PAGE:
Ancient footprints reveal origins of elephant ancestors behaviour

Researchers analyse ancient footprints.

Ancient footprints in the Arabian Desert have left intriguing evidence about how elephant ancestors interacted socially.


An international team of researchers analysed the five hectare fossil trackway site, known as Mleisa 1, in the United Arab Emirates. It features exceptionally long trackways of a single herd of at least 13 individuals, ancestors to modern-day elephants, probably Stegotetrabelodon syrticus, which had tusks in both its upper and lower jaws. There is also an intersecting trail of a lone, larger elephant-like creature. At more than 260 meters long, the latter trackway is among the longest fossilized mammalian route ever recorded.

An international team from Germany, France, the United States, and the United Arab Emirates published the study in Biology Letters on February 22, 2012. Primary author Faysal Bibi is a researcher at the Institut International de Pal?oprimatologie, Pal?ontologie Humaine: ?volution et Pal?oenvironnements in Poitiers, France, and the Museum f?r Naturkunde in Berlin, Germany. Co-authors are Brian Kraatz, assistant professor of anatomy at Western University of Health Sciences; Nathan Craig, assistant professor of anthropology at Pennsylvania State University; Mark Beech, Abu Dhabi Tourism and Culture Authority; Mathieu Schuster, research associate, Universit? de Strasbourg, France; and Andrew Hill, professor of anthropology, Yale University.

?It?s like walking back in time,? said Hill. The herd walked through mud and left footprints that hardened, were buried, and then re-exposed by erosion. Analysis of trackway stride lengths reveals the herd contained a diversity of sizes, from adults to a young calf, making this the earliest direct evidence of social structure in prehistoric elephants ever discovered.

?Basically, this is fossilized behavior,? says Bibi, ?This is an absolutely unique site, a really rare opportunity in the fossil record that lets you see animal behavior in a way you couldn?t otherwise do with bones or teeth.?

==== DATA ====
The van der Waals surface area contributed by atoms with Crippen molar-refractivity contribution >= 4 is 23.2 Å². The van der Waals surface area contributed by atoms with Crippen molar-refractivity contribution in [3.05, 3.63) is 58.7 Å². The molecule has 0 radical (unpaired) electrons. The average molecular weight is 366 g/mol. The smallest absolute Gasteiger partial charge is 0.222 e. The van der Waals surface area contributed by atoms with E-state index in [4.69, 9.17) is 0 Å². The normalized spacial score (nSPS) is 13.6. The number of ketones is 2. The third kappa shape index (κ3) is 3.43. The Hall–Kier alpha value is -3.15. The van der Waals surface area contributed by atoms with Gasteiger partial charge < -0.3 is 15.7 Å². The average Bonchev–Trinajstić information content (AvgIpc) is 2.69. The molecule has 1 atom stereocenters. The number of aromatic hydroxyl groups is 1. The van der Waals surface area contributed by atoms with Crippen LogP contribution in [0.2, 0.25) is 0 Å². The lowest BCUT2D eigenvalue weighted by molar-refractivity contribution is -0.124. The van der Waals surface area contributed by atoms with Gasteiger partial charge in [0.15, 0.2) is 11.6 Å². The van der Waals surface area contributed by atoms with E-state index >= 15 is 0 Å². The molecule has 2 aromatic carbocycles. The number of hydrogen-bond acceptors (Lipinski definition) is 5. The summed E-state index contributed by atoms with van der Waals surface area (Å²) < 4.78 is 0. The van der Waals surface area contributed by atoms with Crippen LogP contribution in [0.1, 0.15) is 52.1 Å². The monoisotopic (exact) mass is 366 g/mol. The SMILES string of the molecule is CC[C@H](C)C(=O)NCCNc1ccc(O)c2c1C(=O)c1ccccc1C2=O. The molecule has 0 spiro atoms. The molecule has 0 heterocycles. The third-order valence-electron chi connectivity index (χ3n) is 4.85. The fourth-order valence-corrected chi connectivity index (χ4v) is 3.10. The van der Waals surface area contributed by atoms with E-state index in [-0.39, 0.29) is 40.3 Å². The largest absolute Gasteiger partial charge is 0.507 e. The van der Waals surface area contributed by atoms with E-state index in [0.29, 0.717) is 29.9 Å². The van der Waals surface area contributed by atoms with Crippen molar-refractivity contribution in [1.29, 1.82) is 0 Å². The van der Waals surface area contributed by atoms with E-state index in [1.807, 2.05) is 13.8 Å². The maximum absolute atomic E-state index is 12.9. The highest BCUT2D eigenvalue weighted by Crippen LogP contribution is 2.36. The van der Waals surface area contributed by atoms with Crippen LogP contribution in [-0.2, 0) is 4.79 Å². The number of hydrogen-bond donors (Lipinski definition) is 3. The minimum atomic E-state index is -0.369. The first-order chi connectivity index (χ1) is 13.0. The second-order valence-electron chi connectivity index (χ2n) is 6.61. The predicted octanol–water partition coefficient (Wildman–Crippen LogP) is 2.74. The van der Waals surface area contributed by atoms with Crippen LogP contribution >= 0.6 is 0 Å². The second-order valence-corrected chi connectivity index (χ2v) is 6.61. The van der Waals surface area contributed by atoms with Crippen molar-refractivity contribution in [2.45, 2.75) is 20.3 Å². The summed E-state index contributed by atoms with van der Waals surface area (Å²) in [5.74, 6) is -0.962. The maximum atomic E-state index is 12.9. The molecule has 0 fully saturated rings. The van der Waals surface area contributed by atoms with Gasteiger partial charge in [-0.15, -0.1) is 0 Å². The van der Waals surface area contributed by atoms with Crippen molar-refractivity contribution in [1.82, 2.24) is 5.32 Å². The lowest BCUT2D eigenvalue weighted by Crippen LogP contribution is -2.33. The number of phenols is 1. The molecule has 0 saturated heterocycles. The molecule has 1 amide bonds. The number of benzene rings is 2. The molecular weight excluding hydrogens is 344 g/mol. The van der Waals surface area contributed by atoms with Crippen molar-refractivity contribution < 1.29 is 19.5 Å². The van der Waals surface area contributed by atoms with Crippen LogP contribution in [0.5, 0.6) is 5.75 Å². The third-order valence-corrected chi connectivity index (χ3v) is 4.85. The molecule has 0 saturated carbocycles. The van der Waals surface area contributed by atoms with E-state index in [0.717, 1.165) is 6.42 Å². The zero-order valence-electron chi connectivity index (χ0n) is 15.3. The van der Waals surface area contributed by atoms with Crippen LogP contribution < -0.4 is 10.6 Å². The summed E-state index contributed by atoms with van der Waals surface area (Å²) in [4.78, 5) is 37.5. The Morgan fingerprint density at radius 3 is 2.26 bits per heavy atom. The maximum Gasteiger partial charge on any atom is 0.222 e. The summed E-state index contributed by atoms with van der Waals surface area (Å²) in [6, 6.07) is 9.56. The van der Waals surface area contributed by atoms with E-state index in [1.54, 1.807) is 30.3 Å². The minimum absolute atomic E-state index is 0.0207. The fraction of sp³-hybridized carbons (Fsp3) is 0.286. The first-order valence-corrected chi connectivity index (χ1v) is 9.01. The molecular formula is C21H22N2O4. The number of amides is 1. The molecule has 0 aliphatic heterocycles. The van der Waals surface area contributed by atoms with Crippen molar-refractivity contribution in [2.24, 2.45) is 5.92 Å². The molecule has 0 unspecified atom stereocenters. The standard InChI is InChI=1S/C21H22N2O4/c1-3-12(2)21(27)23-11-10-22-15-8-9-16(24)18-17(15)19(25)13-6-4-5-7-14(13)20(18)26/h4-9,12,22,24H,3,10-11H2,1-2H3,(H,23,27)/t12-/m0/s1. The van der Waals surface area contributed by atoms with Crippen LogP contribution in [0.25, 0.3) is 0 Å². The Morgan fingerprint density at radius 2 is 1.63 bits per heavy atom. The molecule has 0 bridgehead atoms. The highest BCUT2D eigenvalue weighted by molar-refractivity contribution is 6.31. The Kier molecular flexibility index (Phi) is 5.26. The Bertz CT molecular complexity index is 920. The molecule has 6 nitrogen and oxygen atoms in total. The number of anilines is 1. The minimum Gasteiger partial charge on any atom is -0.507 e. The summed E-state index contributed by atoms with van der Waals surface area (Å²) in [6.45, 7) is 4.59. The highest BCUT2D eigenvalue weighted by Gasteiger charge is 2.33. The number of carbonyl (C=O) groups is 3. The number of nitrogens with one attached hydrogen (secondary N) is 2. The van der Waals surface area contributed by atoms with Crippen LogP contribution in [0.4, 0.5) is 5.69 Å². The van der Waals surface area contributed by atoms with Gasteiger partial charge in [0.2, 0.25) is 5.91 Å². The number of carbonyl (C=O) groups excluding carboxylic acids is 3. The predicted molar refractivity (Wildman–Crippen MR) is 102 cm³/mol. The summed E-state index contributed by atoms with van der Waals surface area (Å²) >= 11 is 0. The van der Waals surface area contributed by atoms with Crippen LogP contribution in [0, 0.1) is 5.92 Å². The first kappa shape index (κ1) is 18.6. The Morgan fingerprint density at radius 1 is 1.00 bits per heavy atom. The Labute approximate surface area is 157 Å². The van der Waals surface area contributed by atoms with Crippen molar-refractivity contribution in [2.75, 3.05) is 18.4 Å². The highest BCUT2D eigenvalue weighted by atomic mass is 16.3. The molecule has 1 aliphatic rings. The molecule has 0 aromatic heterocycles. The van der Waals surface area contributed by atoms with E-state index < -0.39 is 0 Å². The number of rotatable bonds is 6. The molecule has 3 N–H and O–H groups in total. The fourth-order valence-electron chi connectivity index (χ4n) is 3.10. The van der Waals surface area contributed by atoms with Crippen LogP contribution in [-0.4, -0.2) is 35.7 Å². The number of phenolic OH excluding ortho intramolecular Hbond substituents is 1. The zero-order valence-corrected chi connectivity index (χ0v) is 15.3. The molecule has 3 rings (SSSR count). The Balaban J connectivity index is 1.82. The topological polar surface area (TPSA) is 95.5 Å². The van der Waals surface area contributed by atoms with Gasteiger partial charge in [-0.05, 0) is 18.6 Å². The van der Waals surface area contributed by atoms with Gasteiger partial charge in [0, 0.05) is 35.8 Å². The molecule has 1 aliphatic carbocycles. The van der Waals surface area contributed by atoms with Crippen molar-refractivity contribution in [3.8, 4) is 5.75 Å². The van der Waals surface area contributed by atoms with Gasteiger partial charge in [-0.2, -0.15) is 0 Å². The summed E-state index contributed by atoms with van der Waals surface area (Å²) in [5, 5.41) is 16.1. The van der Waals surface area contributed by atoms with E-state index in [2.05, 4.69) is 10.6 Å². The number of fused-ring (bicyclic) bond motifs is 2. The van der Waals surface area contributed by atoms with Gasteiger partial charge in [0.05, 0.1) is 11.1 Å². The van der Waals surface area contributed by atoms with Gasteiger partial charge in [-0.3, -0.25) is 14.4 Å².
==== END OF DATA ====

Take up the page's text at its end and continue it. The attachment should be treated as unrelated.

Plainly visible in the crusty surface of the desert, the footprints were known to researchers for several years. But the inherent relationships among them only became clear after researchers produced and analysed a detailed photo mosaic of the area using high-resolution aerial cameras.

?Once we saw it aerially, it became a much different and clearer story,? Kraatz said. ?Seeing the whole site in one shot meant we could finally understand what was happening.?

Co-author Nathan Craig used a camera-mounted kite to take hundreds of aerial photos that were then digitally stitched together to form a highly accurate photomosaic of the site.

Mleisa 1 is one of many fossil sites of the Baynunah Formation, a sequence of mostly river-deposited sands that is widely exposed over the Al Gharbia region of Abu Dhabi Emirate. Most Baynunah sites have yielded fossilized bones showing a diversity of animals lived in the Arabian Peninsula in the late Miocene Epoch, between six and eight million years ago.

The Baynunah rocks and fossila indicate that at this time, a river system came across the Arabian Peninsula through what is today the United Arab Emirates. The freshwater ecosystem supported a thriving African-like fauna during that time. A great diversity of animals lived in the area then, including elephants, hippopotamuses, antelopes, giraffes, pigs, monkeys, rodents, small and large carnivores, ostriches, turtles, crocodiles and fish. Although there is evidence that desert conditions existed then as now, these creatures were sustained by the very large river system, along which was flourishing vegetation, including large trees. The river subsequently dried up and those animals disappeared, including the elephant ancestors whose prints are preserved at Mleisa 1. The Baynunah Formation sites in Abu Dhabi Emirate are the only such fossil sites known from this time period from the entire Arabian Peninsula.



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